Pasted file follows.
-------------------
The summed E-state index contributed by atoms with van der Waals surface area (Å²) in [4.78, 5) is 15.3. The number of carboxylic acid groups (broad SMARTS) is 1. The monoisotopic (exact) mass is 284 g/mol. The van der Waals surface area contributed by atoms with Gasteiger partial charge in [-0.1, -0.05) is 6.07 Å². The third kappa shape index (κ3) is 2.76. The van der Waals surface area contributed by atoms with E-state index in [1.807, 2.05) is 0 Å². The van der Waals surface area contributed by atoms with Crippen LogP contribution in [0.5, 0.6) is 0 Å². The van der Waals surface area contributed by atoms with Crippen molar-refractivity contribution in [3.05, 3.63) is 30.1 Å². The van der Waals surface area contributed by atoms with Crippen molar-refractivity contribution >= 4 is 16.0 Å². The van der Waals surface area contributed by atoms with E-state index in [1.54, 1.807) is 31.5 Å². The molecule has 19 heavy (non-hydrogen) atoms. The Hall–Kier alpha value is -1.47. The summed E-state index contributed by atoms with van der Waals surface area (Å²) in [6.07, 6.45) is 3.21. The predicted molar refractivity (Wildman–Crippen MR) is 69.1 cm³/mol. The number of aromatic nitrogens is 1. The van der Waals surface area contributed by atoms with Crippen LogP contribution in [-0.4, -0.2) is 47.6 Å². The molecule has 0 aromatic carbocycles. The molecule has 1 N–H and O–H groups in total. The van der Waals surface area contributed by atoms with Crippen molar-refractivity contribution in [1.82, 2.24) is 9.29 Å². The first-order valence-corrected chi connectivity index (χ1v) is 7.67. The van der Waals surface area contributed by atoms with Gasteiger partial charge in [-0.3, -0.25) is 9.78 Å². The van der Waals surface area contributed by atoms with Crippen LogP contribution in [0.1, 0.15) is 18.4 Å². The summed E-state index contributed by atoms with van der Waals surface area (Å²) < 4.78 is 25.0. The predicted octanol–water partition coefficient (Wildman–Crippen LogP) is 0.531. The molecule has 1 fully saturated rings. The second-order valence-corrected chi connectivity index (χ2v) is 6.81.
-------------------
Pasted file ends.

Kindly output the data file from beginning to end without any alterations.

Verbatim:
The summed E-state index contributed by atoms with van der Waals surface area (Å²) in [4.78, 5) is 15.3. The number of carboxylic acid groups (broad SMARTS) is 1. The monoisotopic (exact) mass is 284 g/mol. The van der Waals surface area contributed by atoms with Gasteiger partial charge in [-0.1, -0.05) is 6.07 Å². The third kappa shape index (κ3) is 2.76. The van der Waals surface area contributed by atoms with E-state index in [1.807, 2.05) is 0 Å². The van der Waals surface area contributed by atoms with Crippen LogP contribution in [0.5, 0.6) is 0 Å². The van der Waals surface area contributed by atoms with Crippen molar-refractivity contribution in [3.05, 3.63) is 30.1 Å². The van der Waals surface area contributed by atoms with Crippen molar-refractivity contribution >= 4 is 16.0 Å². The van der Waals surface area contributed by atoms with E-state index in [1.54, 1.807) is 31.5 Å². The molecule has 19 heavy (non-hydrogen) atoms. The Hall–Kier alpha value is -1.47. The summed E-state index contributed by atoms with van der Waals surface area (Å²) in [6.07, 6.45) is 3.21. The predicted molar refractivity (Wildman–Crippen MR) is 69.1 cm³/mol. The number of aromatic nitrogens is 1. The van der Waals surface area contributed by atoms with Crippen LogP contribution in [-0.4, -0.2) is 47.6 Å². The molecule has 0 aromatic carbocycles. The molecule has 1 N–H and O–H groups in total. The van der Waals surface area contributed by atoms with Crippen molar-refractivity contribution in [1.82, 2.24) is 9.29 Å². The first-order valence-corrected chi connectivity index (χ1v) is 7.67. The van der Waals surface area contributed by atoms with Gasteiger partial charge in [-0.3, -0.25) is 9.78 Å². The van der Waals surface area contributed by atoms with Crippen LogP contribution in [0.1, 0.15) is 18.4 Å². The summed E-state index contributed by atoms with van der Waals surface area (Å²) < 4.78 is 25.0. The predicted octanol–water partition coefficient (Wildman–Crippen LogP) is 0.531. The molecule has 1 fully saturated rings. The second-order valence-corrected chi connectivity index (χ2v) is 6.81.